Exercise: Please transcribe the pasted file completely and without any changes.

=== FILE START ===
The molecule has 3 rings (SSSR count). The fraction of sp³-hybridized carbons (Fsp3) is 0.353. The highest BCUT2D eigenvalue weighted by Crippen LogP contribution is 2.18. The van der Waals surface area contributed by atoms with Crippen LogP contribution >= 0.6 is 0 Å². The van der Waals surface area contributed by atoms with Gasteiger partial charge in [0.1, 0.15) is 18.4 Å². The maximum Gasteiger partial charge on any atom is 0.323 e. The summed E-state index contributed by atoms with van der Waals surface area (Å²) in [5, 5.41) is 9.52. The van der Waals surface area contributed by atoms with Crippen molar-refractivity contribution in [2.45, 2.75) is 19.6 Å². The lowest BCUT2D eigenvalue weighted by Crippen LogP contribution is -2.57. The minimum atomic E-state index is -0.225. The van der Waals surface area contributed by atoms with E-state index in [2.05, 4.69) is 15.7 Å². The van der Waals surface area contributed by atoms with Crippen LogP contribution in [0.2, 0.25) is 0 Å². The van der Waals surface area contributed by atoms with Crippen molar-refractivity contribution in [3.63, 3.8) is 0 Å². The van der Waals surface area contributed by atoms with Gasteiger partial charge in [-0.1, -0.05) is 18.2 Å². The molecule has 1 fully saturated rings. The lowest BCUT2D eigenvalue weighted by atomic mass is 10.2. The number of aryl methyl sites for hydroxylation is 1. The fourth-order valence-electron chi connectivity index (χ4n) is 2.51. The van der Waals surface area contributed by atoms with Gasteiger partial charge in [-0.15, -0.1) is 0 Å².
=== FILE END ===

The molecule has 3 rings (SSSR count). The fraction of sp³-hybridized carbons (Fsp3) is 0.353. The highest BCUT2D eigenvalue weighted by Crippen LogP contribution is 2.18. The van der Waals surface area contributed by atoms with Crippen LogP contribution >= 0.6 is 0 Å². The van der Waals surface area contributed by atoms with Gasteiger partial charge in [0.1, 0.15) is 18.4 Å². The maximum Gasteiger partial charge on any atom is 0.323 e. The summed E-state index contributed by atoms with van der Waals surface area (Å²) in [5, 5.41) is 9.52. The van der Waals surface area contributed by atoms with Crippen molar-refractivity contribution in [2.45, 2.75) is 19.6 Å². The lowest BCUT2D eigenvalue weighted by Crippen LogP contribution is -2.57. The minimum atomic E-state index is -0.225. The van der Waals surface area contributed by atoms with E-state index in [2.05, 4.69) is 15.7 Å². The van der Waals surface area contributed by atoms with Crippen LogP contribution in [0.2, 0.25) is 0 Å². The van der Waals surface area contributed by atoms with Crippen molar-refractivity contribution in [3.63, 3.8) is 0 Å². The van der Waals surface area contributed by atoms with Gasteiger partial charge in [-0.1, -0.05) is 18.2 Å². The molecule has 1 fully saturated rings. The lowest BCUT2D eigenvalue weighted by atomic mass is 10.2. The number of aryl methyl sites for hydroxylation is 1. The fourth-order valence-electron chi connectivity index (χ4n) is 2.51. The van der Waals surface area contributed by atoms with Gasteiger partial charge in [-0.15, -0.1) is 0 Å².